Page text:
Cedric Stephens | Vaccine negligence and indemnity
If a Jamaican citizen were to develop adverse reactions to a COVID-19 vaccine, would he, or she, be able to initiate a lawsuit against the vaccine manufacturer Why will the government have to develop and execute an indemnity agreement to protect...
If a Jamaican citizen were to develop adverse reactions to a COVID-19 vaccine, would he, or she, be able to initiate a lawsuit against the vaccine manufacturer
Why will the government have to develop and execute an indemnity agreement to protect the vaccine manufacturers from lawsuits in order to get supplies?
These are questions that first-year students at Norman Manley Law School at the Mona campus of the University of the West Indies could answer without opening a textbook. But most persons without a basic understanding of tort law or negligence would be challenged to find the correct answers.
Chief Medical Officer Dr Jacquiline Bisasor-McKenzie, according to Loop, answered the two questions last month. She said, “the Government has started the process of developing ‘indemnity documents’ that will protect vaccine manufacturers from being sued by Jamaicans”, and that “all countries intent on obtaining the vaccines must sign these documents before the vaccines are supplied”.
The protection of manufacturers from lawsuits and the signing of indemnity agreements concerning COVID-19 vaccines to access these medications are some of the measures that makers have imposed to manage their risks.
“We are using a new drug, a drug that has emergency use approval in the jurisdiction in which it is manufactured; and so, the manufacturers require for there to be some kind of indemnity process that would prevent them from being sued, essentially, if something goes wrong … and all countries actually using the drug would have gone through the process of signing these agreements, and every country that is to receive will have to sign an indemnity agreement to say that we are not going to expect any liability from these manufacturing companies,” said Bisasor-McKenzie.
“So, we are going through the process of developing those indemnity documents now, and we will have to sign off on those before we are able to get these drugs, whether it is through the WHO [World Health Organization] Emergency Use Listing, or whether it is through bilateral agreements.”
An indemnity agreement is a contract where those involved agree that the other be ‘held harmless’ for losses or damage, or where the parties agree that the other is legally exempt from losses or damages incurred. Many high-risk activities, like skydiving or heli-skiing, bungee jumping, or zip-lining require individuals to sign an indemnity agreement before they can participate. Indemnity agreements or clauses are also found in many contracts that companies and individuals execute in the normal course of business. They are drafted to protect the business or company from liability in the event of an accident.
Jamaica, according to the report, is to receive its first doses of vaccines, costing some $3 billion, from the COVID-19 Vaccines Global Access Facility, known as COVAX, on April 21. The COVAX facility is designed to accelerate equitable access by countries globally to safe COVID-19 vaccines.
Missing from the chief medical officer’s report to Parliament’s Joint Select Committee was any information about the logistics and supply chain process of the vaccine distribution and how those risks would be managed.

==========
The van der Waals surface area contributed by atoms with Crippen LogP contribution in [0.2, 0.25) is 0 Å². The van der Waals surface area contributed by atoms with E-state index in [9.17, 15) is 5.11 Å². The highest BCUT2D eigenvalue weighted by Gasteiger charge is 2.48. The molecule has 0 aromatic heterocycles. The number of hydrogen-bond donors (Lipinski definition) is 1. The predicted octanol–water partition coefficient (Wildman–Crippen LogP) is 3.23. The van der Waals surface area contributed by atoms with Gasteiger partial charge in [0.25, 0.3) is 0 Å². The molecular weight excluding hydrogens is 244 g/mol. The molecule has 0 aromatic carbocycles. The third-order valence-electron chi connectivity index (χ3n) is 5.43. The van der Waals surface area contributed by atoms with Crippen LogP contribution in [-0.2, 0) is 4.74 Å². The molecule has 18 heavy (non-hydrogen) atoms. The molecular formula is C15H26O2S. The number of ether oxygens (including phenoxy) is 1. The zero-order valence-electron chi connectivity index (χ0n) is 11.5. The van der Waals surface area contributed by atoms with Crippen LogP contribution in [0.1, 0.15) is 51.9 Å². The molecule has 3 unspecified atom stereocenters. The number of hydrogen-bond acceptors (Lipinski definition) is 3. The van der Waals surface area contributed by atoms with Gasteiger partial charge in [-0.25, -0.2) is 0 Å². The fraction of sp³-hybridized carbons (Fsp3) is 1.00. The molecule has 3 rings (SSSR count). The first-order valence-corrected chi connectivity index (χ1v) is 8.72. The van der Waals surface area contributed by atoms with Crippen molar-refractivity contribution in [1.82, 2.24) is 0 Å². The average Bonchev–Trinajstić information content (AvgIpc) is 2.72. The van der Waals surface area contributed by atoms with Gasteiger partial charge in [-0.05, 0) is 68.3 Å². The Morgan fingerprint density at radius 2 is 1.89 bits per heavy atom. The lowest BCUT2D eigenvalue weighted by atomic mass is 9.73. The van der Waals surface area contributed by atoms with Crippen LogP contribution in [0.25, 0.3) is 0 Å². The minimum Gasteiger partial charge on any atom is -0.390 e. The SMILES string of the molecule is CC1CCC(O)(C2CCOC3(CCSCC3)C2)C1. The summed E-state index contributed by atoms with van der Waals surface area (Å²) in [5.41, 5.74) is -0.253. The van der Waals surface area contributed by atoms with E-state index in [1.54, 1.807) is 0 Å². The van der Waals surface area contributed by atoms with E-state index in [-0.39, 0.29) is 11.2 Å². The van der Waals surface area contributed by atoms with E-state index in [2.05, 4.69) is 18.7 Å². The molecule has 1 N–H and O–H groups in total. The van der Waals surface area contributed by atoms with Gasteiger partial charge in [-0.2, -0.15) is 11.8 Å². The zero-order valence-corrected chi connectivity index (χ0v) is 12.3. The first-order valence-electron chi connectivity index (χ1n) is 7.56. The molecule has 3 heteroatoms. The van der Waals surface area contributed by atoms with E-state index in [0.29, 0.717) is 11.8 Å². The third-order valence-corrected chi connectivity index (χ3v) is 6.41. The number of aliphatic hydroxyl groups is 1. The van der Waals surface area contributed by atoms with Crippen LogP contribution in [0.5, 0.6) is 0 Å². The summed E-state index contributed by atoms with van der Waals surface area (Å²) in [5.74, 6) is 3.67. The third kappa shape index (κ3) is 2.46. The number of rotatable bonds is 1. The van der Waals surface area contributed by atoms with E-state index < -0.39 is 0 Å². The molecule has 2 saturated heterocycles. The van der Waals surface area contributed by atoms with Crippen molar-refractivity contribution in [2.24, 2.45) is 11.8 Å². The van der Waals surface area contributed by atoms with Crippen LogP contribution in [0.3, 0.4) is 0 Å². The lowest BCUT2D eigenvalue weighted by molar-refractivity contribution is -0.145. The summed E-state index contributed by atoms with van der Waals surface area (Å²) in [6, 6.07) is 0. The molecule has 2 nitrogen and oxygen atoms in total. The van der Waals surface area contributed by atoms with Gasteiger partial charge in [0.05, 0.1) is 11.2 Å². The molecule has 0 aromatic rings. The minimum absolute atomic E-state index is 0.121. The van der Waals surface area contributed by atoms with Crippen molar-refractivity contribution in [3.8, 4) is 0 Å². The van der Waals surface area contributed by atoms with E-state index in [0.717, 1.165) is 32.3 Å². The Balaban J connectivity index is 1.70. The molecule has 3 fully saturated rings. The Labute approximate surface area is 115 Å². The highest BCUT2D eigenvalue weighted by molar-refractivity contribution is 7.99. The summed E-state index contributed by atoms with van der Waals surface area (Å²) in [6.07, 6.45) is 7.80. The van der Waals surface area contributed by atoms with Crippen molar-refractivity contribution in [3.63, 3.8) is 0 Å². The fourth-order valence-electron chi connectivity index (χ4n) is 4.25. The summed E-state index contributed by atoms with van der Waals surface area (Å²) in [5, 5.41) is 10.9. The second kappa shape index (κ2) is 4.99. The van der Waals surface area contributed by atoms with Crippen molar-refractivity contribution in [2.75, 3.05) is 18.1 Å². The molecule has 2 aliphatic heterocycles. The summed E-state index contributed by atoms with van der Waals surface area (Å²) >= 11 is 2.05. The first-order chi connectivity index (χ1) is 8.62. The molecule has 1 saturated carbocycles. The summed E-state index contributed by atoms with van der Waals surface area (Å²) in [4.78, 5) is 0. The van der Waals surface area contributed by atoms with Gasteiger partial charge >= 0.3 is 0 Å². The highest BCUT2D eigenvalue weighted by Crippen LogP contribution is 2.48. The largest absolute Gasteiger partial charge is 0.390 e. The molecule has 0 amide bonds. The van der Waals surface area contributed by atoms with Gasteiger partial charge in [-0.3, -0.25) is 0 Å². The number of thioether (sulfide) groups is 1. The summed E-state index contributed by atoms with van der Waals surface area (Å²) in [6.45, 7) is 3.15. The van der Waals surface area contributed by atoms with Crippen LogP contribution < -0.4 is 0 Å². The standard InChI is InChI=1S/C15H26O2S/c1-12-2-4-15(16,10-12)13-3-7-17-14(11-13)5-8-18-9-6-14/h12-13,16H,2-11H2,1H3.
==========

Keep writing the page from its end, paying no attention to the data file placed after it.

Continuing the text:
Representatives of one overseas insurance company that specialises in the pharmaceutical industry wrote: “A successful vaccine distribution process in our mind starts with the transportation of the raw materials – active pharmaceutical ingredients – that make up the vaccine all the way to the point of injection into the individual receiving the dose of the vaccine. Our goal as an insurer of this cold chain from start to finish is to have no loss of product as a result of temperature deviations, security breaches or simply physical damage during transit.
“The logistics and supply chain process of a vaccine are substantial. This can involve multiple methods of transit and storage ranging from speciality integrated transport providers that move ultra-cold product that can be fragile during transit and requiring a narrow temperature range that it ships within before it begins to degrade the potency of the vaccine.
“Additional methods of transit will include trucking in conjunction with air, and with more stable vaccines. All methods of transit and packaging of vaccines need to be validated by a governmental body, to preserve the cold chain from origin to destination. This is done by the use of multiple means of transport and packing methods inclusive of envirotainers, temperate controlled trucks and containers and speciality packaging containing dry ice or cold packs depending on the temperature range the vaccine is required to ship within.”
A news item, ‘No green light yet on vaccine indemnity’, in the February 25 issue of this newspaper, gave me some measure of comfort that the supply chain process in Jamaica was being addressed.
The Minister of Health & Wellness Dr Christopher, who was photographed visiting two Kingston storage facilities, gave an overview of the logistics and supply chain distribution process for the vaccines that will be arriving soon.
Even though the matter of the vaccine indemnity agreement remains unresolved, I felt more confident that the risks which are being assumed by our government in this part of the fight against COVID-19, are being assessed and managed than when I first read the Loop report.
- Cedric E. Stephens provides independent information and advice about the management of risks and insurance. For free information or counsel, write to: firstname.lastname@example.org